Geocoding is the computational process of transforming a physical address description to a location on the Earth’s surface (spatial representation in numerical coordinates). Reverse geocoding, on the other hand, converts geographic coordinates to a description of a location, usually the name of a place or an addressable location. Geocoding relies on a computer representation of address points, the street/road network, together with postal and administrative boundaries. Geocoding is the process of finding a location (i.e. coordinate) for an address or another place name. The reliability of geocoding typically relies on two things: the accuracy and completeness of the address database, and the quality of the matching algorithm. The quality of the matching algorithm is more complicated. geocoder is having problems finding your street address, try to formalize the formatting and remove any abbreviations.
Most, if not all, consumer geocoders use a process of interpolation. This saves processing time and disk space by only storing the street numbers for the ends of street segments. Individual street numbers are then interpolated between the ends of these segments. As well as efficiency, this also has the advantage that the geocoder can make an intelligent estimate of the location for a new street number. However, the interpolation is itself an explicit assumption about address spacing, and also requires an assumption about the relative positioning of odd-numbered and even-numbered addresses. In other words, the exact position and side-of-street may not be correct.
Geocodes vs traditional addresses
Besides the strategic value that location data delivers, reliable coordinates are necessary for maintaining a reliable service. The costs of a transporter not being able to execute an order are not to be underestimated. When transporters are provided with unreliable specifications, the odds of that happening rise. For multiple reasons, geocoordinates mitigate that risk.
- Precision and accuracy
Addresses can be incorrect, inaccurate and unprecise. Incorrect because of a human mistake, inaccurate because a road network has changed, unprecise because an industrial area can be big and encompass multiple entrances. All these flaws can be fixed through geocoding.
Different countries work with the different metric system. These differences can lead to conversion miscalculations. History has shown that we should be cautious not to make these mistakes.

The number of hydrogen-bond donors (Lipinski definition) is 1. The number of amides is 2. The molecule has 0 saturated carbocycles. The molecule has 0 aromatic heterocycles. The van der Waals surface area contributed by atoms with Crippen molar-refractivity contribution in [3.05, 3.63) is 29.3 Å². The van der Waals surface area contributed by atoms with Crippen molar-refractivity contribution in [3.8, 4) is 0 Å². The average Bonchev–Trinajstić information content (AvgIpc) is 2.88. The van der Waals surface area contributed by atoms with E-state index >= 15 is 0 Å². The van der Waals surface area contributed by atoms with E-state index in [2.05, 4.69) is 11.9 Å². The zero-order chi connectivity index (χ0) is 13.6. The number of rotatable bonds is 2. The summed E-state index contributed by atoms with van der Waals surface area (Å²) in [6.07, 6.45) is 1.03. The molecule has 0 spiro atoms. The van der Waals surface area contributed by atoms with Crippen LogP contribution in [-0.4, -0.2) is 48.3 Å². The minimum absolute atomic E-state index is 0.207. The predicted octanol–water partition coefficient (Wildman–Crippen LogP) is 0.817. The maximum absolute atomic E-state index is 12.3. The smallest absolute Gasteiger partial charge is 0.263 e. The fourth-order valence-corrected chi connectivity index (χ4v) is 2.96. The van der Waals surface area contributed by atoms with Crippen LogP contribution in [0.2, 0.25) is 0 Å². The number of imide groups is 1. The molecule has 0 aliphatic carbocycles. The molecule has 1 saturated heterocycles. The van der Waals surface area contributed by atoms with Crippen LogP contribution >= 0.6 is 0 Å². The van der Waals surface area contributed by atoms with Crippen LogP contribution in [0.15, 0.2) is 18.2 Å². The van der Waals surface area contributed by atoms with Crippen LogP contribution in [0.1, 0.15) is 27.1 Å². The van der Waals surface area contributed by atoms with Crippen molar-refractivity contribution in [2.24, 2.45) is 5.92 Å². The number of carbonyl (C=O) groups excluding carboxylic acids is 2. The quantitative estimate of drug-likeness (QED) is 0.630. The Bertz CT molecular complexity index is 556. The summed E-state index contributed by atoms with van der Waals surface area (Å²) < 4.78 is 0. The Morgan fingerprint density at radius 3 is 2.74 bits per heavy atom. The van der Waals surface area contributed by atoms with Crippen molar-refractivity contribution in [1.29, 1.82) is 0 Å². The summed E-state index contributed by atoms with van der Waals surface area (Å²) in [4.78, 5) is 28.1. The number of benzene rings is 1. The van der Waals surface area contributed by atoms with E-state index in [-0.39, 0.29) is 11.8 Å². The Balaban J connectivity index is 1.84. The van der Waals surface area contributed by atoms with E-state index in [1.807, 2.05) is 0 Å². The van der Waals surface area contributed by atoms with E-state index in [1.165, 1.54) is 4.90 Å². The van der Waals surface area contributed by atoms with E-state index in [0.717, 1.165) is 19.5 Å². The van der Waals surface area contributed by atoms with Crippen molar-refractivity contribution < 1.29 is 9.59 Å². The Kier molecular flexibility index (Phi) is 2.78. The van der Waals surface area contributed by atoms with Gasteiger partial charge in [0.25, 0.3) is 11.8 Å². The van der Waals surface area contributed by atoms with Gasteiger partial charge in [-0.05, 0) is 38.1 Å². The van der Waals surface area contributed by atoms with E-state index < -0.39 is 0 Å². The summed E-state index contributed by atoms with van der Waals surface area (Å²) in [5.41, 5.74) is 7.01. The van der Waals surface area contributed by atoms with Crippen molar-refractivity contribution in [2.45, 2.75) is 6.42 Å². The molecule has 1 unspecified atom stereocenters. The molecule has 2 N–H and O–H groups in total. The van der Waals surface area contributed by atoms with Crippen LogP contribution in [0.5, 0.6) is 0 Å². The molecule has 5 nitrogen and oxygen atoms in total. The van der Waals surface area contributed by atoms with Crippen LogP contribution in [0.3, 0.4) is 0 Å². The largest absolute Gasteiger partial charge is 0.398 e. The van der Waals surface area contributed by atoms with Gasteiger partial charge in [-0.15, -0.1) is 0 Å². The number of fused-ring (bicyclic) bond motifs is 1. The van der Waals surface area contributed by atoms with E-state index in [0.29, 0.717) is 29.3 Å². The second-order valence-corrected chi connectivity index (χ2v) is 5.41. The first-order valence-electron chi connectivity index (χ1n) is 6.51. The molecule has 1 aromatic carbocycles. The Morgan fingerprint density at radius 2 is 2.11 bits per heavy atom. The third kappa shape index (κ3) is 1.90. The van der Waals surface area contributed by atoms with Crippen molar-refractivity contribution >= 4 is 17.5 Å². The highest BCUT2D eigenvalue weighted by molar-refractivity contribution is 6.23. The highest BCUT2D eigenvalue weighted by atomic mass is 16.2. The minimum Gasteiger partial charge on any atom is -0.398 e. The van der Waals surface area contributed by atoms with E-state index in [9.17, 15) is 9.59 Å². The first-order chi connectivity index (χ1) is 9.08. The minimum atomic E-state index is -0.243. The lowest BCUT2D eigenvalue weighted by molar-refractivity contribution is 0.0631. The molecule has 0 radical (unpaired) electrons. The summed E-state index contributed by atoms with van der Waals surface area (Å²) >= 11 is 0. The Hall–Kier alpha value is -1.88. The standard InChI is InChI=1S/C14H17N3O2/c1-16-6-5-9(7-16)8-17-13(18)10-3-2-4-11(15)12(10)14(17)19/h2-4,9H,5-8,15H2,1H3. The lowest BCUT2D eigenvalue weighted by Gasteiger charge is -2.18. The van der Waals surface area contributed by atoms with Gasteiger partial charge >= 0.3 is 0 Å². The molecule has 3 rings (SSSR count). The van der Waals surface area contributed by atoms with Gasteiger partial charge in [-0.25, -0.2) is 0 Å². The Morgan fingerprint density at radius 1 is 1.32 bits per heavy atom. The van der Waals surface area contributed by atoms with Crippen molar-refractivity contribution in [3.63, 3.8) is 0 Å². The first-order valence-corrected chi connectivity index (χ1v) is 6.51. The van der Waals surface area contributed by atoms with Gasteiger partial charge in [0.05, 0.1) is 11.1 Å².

- Countries, regions, languages
Across countries, regions, and languages, latitude-longitudes are equal. Addresses, on the other hand, may cause problems. F.e. Belgium has nearly 500 streets named ‘Churchstreet’. Obviously, these frequently recurring street names can lead to misconceptions. Another example is a person or application knowing the address in Dutch but not in French. With geocoordinates, these issues do not exist.
Likewise, different applications do not necessarily locate one address in exactly the same spot. Again, this inconvenience can be prevented by using lat, longs (latitudes, longitudes) instead of addresses.
Road networks are evolving constantly. Since geocodes point to a physical fixed location on earth, they don’t change. By pointing to a latlon, you make abstraction of the roadmap. Data is guaranteed to be consistent, straightforward and clear.
Geocoding is a task which involves multiple datasets and processes, all of which work together. A geocoder is made up of two important components: a reference dataset and the geocoding algorithm. Each of these components is made up of sub-operations and sub-components. Without understanding how these geocoding processes work, it is difficult to make informed business decisions based on geocoding.
A simple method of geocoding is addressed interpolation. This method makes use of data from a street geographic information system where the street network is already mapped within the geographic coordinate space. Each street segment is attributed with address ranges (e.g. house numbers from one segment to the next). Geocoding takes an address, matches it to a street and specific segment (such as a block, in towns that use the “block” convention). Geocoding then interpolates the position of the address, within the range along the segment.